Latest U.S. State Department Report Reveals Liberia Does Not Fully Meet Minimum Standards For Elimination of Trafficking

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MONROVIA – The United States State Department 2021 Trafficking in Persons Report reveals that the Government of Liberia does not fully meet the minimum standards for the elimination of trafficking but is making significant efforts to do so.

According to Report, some of the some of the efforts included opening a new shelter for child trafficking victims, initiating an investigation into a high-profile labor trafficking case in cooperation with foreign governments, and allocating funding to NGOs to conduct awareness raising campaigns. However, the government did not demonstrate overall increasing efforts compared to the previous reporting period, even considering the impact of the COVID-19 pandemic on its anti-trafficking capacity.

The government identified fewer victims, initiated fewer investigations, prosecuted fewer defendants, and did not convict any traffickers. Law enforcement officials continued to lack adequate resources and understanding of trafficking to effectively investigate and prosecute trafficking crimes. Shelter services for victims remained insufficient, and the government did not support NGOs providing care to victims. Therefore, Liberia was downgraded to Tier 2 Watch List.

The U.S. government, through the report recommended to the government of Liberia to increase efforts to investigate and prosecute trafficking cases, including internal trafficking cases and officials accused of complicity;

Train law enforcement and judicial officials on identifying, investigating, and prosecuting trafficking cases under the 2005 anti-trafficking law;

Amend the 2005 anti-trafficking law to remove the requirement of force, fraud, or coercion in child sex trafficking cases;

Amend the 2005 anti-trafficking law to prescribe penalties for adult trafficking that are sufficiently stringent and commensurate with the penalties for other grave crimes;

Expand victim services—particularly for victims outside the capital, males, and victims requiring long-term care;

Increase financial or in-kind support to NGOs that support trafficking victims;

Train law enforcement, labor inspectors, immigration officials, and social workers on standard victim identification procedures and the national referral mechanism;

Allocate financial and in-kind resources, as feasible, to the anti-trafficking task force;

Increase labor inspections in the informal sector and mining regions to improve identification of trafficking cases, including child forced labor;

Increase efforts to raise public awareness of human trafficking, including internal trafficking;

Screen foreign workers, including Cuban medical workers and Chinese nationals working for Chinese-owned enterprises, for forced labor indicators and refer identified forced labor victims to appropriate services.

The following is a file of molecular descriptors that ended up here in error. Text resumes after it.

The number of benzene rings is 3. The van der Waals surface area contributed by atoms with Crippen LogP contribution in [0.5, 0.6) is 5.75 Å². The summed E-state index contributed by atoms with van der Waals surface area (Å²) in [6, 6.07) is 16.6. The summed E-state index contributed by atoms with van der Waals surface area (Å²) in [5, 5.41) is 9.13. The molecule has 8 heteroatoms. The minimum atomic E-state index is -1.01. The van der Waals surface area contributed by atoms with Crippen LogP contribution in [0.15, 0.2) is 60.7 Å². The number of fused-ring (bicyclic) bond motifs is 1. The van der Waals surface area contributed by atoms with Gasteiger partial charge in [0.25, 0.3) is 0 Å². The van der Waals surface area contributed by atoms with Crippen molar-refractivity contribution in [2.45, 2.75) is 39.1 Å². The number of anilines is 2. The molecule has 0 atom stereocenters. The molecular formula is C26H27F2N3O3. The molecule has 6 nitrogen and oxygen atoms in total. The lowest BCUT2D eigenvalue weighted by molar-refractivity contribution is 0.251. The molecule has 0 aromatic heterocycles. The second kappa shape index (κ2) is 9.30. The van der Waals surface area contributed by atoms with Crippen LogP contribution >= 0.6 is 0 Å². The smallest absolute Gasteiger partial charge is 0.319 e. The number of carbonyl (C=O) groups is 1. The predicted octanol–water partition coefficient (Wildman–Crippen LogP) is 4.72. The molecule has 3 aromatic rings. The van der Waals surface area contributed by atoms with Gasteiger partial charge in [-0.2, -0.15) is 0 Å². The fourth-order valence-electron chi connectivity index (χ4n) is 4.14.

According to the report, the government decreased anti-trafficking law enforcement efforts. The 2005 Act to Ban Trafficking in Persons criminalized some forms of sex trafficking and all forms of labor trafficking and prescribed minimum sentences of one year imprisonment for adult trafficking and six years’ imprisonment for child trafficking, but it did not include maximum sentences.

The prescribed penalties for trafficking of children were sufficiently stringent but those prescribed for trafficking of adults were not. The penalties for child sex trafficking were commensurate with those prescribed for other serious crimes, such as kidnapping, but those prescribed for adult sex trafficking were not. Inconsistent with international law, the law required a demonstration of force, fraud, or coercion to constitute a child sex trafficking offense, and therefore did not criminalize all forms of child sex trafficking.

As in the past, this year’s Trafficking in Persons Report recommends a number of steps that the Government of Liberia can take to improve its ranking. These include, but are not limited to, increasing efforts to investigate and prosecute trafficking cases, including internal trafficking cases and officials accused of complicity; training law enforcement and judicial officials on identifying, investigating, and prosecuting trafficking cases under the 2005 anti-trafficking law; amending the 2005 anti-trafficking law to remove the requirement of force, fraud, or coercion in child sex trafficking cases; prescribing penalties for adult trafficking that are sufficiently stringent and commensurate with the penalties for other grave crimes; and expanding victim services— particularly for victims located outside the capital, males, and victims requiring long-term care.

The Embassy commends civil society organizations for their active involvement in reporting potential trafficking cases and coordinating services for potential victims, especially the Association of Female Sociologists of Liberia, Community Watch Forum, Defence for Children International, National Concern Youth of Liberia, Orphan Relief and Rescue, Samaritan’s Purse, THINK Liberia, World Hope International, and YWCA Liberia.

Although progress on TIP must be led by the Government of Liberia in partnership with civil society, the U.S. Embassy remains committed to providing appropriate support. For example, with funding from the Department of State’s Bureau of International Narcotics and Law Enforcement Affairs (INL), the International Development Law Organization (IDLO) has developed TIP curricula for the Liberian law enforcement and judicial sectors, including a bench book for judges, a handbook for prosecutors, and training for law enforcement officers.

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